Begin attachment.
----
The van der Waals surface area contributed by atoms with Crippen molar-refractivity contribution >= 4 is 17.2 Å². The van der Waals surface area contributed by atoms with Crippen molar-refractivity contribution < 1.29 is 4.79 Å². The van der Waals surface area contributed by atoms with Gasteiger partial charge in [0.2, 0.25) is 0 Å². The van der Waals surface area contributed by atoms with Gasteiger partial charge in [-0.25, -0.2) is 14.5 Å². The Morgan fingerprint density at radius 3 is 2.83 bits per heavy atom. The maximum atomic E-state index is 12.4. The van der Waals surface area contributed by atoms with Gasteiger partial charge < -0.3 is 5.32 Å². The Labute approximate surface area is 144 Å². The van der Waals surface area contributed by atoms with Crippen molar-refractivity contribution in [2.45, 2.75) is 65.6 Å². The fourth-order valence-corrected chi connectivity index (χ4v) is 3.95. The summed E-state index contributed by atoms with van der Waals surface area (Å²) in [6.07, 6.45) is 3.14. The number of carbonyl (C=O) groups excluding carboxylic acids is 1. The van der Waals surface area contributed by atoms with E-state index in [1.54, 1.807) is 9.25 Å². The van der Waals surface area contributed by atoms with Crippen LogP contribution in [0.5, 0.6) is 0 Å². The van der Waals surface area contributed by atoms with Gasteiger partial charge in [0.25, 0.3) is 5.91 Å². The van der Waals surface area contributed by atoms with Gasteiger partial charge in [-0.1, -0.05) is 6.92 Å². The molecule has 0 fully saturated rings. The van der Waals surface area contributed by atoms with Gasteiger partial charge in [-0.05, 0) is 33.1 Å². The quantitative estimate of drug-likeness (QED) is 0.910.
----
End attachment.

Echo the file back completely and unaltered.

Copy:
The van der Waals surface area contributed by atoms with Crippen molar-refractivity contribution >= 4 is 17.2 Å². The van der Waals surface area contributed by atoms with Crippen molar-refractivity contribution < 1.29 is 4.79 Å². The van der Waals surface area contributed by atoms with Gasteiger partial charge in [0.2, 0.25) is 0 Å². The van der Waals surface area contributed by atoms with Gasteiger partial charge in [-0.25, -0.2) is 14.5 Å². The Morgan fingerprint density at radius 3 is 2.83 bits per heavy atom. The maximum atomic E-state index is 12.4. The van der Waals surface area contributed by atoms with Gasteiger partial charge < -0.3 is 5.32 Å². The Labute approximate surface area is 144 Å². The van der Waals surface area contributed by atoms with Crippen molar-refractivity contribution in [2.45, 2.75) is 65.6 Å². The fourth-order valence-corrected chi connectivity index (χ4v) is 3.95. The summed E-state index contributed by atoms with van der Waals surface area (Å²) in [6.07, 6.45) is 3.14. The number of carbonyl (C=O) groups excluding carboxylic acids is 1. The van der Waals surface area contributed by atoms with E-state index in [1.54, 1.807) is 9.25 Å². The van der Waals surface area contributed by atoms with Crippen LogP contribution in [0.5, 0.6) is 0 Å². The van der Waals surface area contributed by atoms with Gasteiger partial charge in [0.25, 0.3) is 5.91 Å². The van der Waals surface area contributed by atoms with Gasteiger partial charge in [-0.1, -0.05) is 6.92 Å². The molecule has 0 fully saturated rings. The van der Waals surface area contributed by atoms with Gasteiger partial charge in [-0.05, 0) is 33.1 Å². The quantitative estimate of drug-likeness (QED) is 0.910.